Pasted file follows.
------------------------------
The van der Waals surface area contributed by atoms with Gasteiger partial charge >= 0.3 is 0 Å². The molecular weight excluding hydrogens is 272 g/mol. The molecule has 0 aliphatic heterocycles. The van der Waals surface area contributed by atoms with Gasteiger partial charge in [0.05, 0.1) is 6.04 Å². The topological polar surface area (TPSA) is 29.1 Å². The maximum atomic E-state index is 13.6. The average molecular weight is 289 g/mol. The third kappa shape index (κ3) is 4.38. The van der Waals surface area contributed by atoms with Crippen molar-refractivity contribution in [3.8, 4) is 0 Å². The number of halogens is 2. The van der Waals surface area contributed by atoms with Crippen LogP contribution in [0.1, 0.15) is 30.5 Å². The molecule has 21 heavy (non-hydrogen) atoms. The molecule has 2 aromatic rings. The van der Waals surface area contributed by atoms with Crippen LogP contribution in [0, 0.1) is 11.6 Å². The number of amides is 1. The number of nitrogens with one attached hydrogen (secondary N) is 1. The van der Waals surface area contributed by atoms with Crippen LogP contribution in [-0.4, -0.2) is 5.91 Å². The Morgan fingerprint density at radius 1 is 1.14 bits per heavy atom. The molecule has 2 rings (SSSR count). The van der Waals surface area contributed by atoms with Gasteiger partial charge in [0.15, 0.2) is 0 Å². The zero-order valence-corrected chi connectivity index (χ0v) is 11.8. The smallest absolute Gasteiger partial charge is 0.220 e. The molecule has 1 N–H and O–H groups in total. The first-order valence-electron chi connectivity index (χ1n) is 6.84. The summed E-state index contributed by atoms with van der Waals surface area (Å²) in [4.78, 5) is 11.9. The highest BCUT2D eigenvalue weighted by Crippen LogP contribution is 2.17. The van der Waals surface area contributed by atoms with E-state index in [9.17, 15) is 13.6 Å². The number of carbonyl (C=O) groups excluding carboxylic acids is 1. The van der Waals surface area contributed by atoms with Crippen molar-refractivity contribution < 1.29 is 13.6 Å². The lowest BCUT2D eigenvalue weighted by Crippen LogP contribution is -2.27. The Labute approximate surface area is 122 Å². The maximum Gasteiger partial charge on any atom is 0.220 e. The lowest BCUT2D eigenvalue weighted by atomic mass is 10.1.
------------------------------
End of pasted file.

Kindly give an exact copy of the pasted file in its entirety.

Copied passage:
The van der Waals surface area contributed by atoms with Gasteiger partial charge >= 0.3 is 0 Å². The molecular weight excluding hydrogens is 272 g/mol. The molecule has 0 aliphatic heterocycles. The van der Waals surface area contributed by atoms with Gasteiger partial charge in [0.05, 0.1) is 6.04 Å². The topological polar surface area (TPSA) is 29.1 Å². The maximum atomic E-state index is 13.6. The average molecular weight is 289 g/mol. The third kappa shape index (κ3) is 4.38. The van der Waals surface area contributed by atoms with Crippen molar-refractivity contribution in [3.8, 4) is 0 Å². The number of halogens is 2. The van der Waals surface area contributed by atoms with Crippen LogP contribution in [0.1, 0.15) is 30.5 Å². The molecule has 21 heavy (non-hydrogen) atoms. The molecule has 2 aromatic rings. The van der Waals surface area contributed by atoms with Crippen LogP contribution in [0, 0.1) is 11.6 Å². The number of amides is 1. The number of nitrogens with one attached hydrogen (secondary N) is 1. The van der Waals surface area contributed by atoms with Crippen LogP contribution in [-0.4, -0.2) is 5.91 Å². The Morgan fingerprint density at radius 1 is 1.14 bits per heavy atom. The molecule has 2 rings (SSSR count). The van der Waals surface area contributed by atoms with Gasteiger partial charge in [0.15, 0.2) is 0 Å². The zero-order valence-corrected chi connectivity index (χ0v) is 11.8. The smallest absolute Gasteiger partial charge is 0.220 e. The molecule has 1 N–H and O–H groups in total. The first-order valence-electron chi connectivity index (χ1n) is 6.84. The summed E-state index contributed by atoms with van der Waals surface area (Å²) in [4.78, 5) is 11.9. The highest BCUT2D eigenvalue weighted by Crippen LogP contribution is 2.17. The van der Waals surface area contributed by atoms with E-state index in [9.17, 15) is 13.6 Å². The number of carbonyl (C=O) groups excluding carboxylic acids is 1. The van der Waals surface area contributed by atoms with Crippen molar-refractivity contribution < 1.29 is 13.6 Å². The lowest BCUT2D eigenvalue weighted by Crippen LogP contribution is -2.27. The Labute approximate surface area is 122 Å². The maximum Gasteiger partial charge on any atom is 0.220 e. The lowest BCUT2D eigenvalue weighted by atomic mass is 10.1.